Wealth maketh many friends; but the poor is separated from his neighbour. – Proverbs 19:4

The love of money is the root of all evil. It causes men to make friendships based on financial gain rather than character. These are not real friendships, but relationships of greed and covetousness. When the money runs out, the friendship ends. Even neighbors, who should have a sense of duty to one another, will avoid and reject those who are poor.
Solomon made this observation for his son several times (Proverbs 14:20; 18:16; 19:6-7). Being the son of a rich king, he would have fawning leeches following him. He had to be wise and see through their facade of friendship to measure their character. Men of principle do not care about money or advantage; they are there for the long haul (Proverbs 17:17). Kings, and successful men, demand character to survive (Proverbs 25:4-5; Psalm 101:1-8; 144:11-15).
Financial success, by itself, is not an accurate measure of a man. There are too many factors contributing to riches other than character and ability. There are rich fools, and there are poor wise men. Time and chance happens to them all (Eccl 9:11). Be instructed: a poor wise man is far superior to a rich fool (Proverbs 19:1; 28:6; Ecclesiastes 4:13; 9:13-16).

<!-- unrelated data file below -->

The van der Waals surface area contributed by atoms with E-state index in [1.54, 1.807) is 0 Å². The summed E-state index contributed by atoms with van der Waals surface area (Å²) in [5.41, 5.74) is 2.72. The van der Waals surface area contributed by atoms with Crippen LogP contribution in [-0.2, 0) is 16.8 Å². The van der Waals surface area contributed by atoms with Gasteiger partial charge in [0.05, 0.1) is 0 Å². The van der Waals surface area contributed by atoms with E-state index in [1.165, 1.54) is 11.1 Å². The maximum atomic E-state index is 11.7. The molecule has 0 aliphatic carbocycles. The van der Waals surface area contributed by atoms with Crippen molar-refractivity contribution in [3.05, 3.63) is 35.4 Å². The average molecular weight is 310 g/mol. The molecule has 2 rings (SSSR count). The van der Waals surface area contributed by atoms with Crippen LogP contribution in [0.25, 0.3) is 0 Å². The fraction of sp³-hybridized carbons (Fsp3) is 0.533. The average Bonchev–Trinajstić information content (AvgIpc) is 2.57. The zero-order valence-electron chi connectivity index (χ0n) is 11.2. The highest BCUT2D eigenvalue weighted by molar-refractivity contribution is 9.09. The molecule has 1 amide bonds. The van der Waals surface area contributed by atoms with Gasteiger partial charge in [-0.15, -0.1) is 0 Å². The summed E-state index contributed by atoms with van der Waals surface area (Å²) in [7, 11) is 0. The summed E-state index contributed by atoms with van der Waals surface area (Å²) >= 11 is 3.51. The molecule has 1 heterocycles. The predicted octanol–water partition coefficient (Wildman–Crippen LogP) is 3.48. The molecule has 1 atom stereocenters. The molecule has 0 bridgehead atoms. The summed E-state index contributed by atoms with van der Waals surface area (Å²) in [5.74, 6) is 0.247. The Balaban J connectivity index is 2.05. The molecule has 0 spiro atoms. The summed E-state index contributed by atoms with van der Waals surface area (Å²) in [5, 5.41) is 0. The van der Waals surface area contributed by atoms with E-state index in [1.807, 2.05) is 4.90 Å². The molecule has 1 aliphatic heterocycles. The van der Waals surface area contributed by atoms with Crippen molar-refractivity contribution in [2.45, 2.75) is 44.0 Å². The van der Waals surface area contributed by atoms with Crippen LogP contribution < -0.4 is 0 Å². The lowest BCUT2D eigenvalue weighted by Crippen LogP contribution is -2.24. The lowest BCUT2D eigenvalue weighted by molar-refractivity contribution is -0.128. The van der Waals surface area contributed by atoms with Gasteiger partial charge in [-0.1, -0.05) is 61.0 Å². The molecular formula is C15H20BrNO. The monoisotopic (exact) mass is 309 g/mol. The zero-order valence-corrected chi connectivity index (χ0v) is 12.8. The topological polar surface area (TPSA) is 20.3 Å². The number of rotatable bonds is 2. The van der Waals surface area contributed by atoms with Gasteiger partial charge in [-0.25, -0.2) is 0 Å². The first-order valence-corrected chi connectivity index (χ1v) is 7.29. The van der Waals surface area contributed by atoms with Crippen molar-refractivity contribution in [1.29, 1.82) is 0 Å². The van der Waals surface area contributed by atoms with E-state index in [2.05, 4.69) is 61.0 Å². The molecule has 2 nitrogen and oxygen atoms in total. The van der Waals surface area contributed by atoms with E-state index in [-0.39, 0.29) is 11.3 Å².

Consider two Bible examples of how wealth affects friendships. Job, once very rich, complained how his most intimate friends and family members had forsaken him in his horrible poverty and trouble (Job 19:8-19). But Jonathan, the prince of Israel, the greatest example of a friend, gave up his lofty position and great riches to befriend the poor shepherd David (I Samuel 18:1-4; 20:30). True friends are not influenced by wealth at all.

Do not love others for what they can do for you. Jesus said, “When you give a luncheon or dinner, do not invite your friends, your brothers or sisters, your relatives, or your rich neighbours; if you do, they may invite you back and so you will be repaid. But when you give a banquet, invite the poor, the crippled, the lame, the blind, and you will be blessed. Although they cannot repay you, you will be repaid at the resurrection of the righteous.” (Luke 14:12-14). Merely loving those who love you is unacceptable (Luke 6:32).

Jesus Christ, Who was very rich, became poor to befriend and save poverty-stricken wretches, that they might become rich by His poverty (II Cor 8:9). Here is friendship unknown to natural men. Here is the unspeakable gift of the gospel. Those who know Jesus Christ will easily burn themselves out serving those who cannot pay (II Corinthians 12:15).

Source: Culled from SALM’s article in the Chronicle newspaper.

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